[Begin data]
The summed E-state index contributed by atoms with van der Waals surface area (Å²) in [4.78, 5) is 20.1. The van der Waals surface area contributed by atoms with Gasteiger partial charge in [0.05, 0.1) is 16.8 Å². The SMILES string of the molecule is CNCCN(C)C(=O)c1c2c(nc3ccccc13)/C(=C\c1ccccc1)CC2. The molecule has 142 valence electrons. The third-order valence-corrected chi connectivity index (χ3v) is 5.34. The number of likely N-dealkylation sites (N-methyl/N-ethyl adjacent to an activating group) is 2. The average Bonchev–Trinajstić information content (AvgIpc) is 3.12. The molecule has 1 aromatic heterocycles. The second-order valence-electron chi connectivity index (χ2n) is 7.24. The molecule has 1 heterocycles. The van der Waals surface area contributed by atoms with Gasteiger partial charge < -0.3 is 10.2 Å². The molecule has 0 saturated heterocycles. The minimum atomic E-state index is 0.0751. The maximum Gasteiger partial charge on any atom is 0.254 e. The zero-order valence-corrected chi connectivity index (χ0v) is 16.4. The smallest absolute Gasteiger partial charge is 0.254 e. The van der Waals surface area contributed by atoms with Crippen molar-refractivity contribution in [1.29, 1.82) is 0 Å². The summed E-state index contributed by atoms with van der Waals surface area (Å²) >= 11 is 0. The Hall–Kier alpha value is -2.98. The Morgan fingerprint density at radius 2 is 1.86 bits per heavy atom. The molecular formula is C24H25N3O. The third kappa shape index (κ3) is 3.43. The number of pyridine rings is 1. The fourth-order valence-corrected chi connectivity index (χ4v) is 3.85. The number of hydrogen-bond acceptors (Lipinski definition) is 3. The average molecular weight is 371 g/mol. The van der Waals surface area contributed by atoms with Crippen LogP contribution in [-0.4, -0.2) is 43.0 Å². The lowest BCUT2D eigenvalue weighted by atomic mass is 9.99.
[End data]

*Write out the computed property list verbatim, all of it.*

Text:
The summed E-state index contributed by atoms with van der Waals surface area (Å²) in [4.78, 5) is 20.1. The van der Waals surface area contributed by atoms with Gasteiger partial charge in [0.05, 0.1) is 16.8 Å². The SMILES string of the molecule is CNCCN(C)C(=O)c1c2c(nc3ccccc13)/C(=C\c1ccccc1)CC2. The molecule has 142 valence electrons. The third-order valence-corrected chi connectivity index (χ3v) is 5.34. The number of likely N-dealkylation sites (N-methyl/N-ethyl adjacent to an activating group) is 2. The average Bonchev–Trinajstić information content (AvgIpc) is 3.12. The molecule has 1 aromatic heterocycles. The second-order valence-electron chi connectivity index (χ2n) is 7.24. The molecule has 1 heterocycles. The van der Waals surface area contributed by atoms with Gasteiger partial charge < -0.3 is 10.2 Å². The molecule has 0 saturated heterocycles. The minimum atomic E-state index is 0.0751. The maximum Gasteiger partial charge on any atom is 0.254 e. The zero-order valence-corrected chi connectivity index (χ0v) is 16.4. The smallest absolute Gasteiger partial charge is 0.254 e. The van der Waals surface area contributed by atoms with Crippen molar-refractivity contribution in [1.29, 1.82) is 0 Å². The summed E-state index contributed by atoms with van der Waals surface area (Å²) >= 11 is 0. The Hall–Kier alpha value is -2.98. The Morgan fingerprint density at radius 2 is 1.86 bits per heavy atom. The molecular formula is C24H25N3O. The third kappa shape index (κ3) is 3.43. The number of pyridine rings is 1. The fourth-order valence-corrected chi connectivity index (χ4v) is 3.85. The number of hydrogen-bond acceptors (Lipinski definition) is 3. The average molecular weight is 371 g/mol. The van der Waals surface area contributed by atoms with Crippen LogP contribution in [-0.4, -0.2) is 43.0 Å². The lowest BCUT2D eigenvalue weighted by atomic mass is 9.99.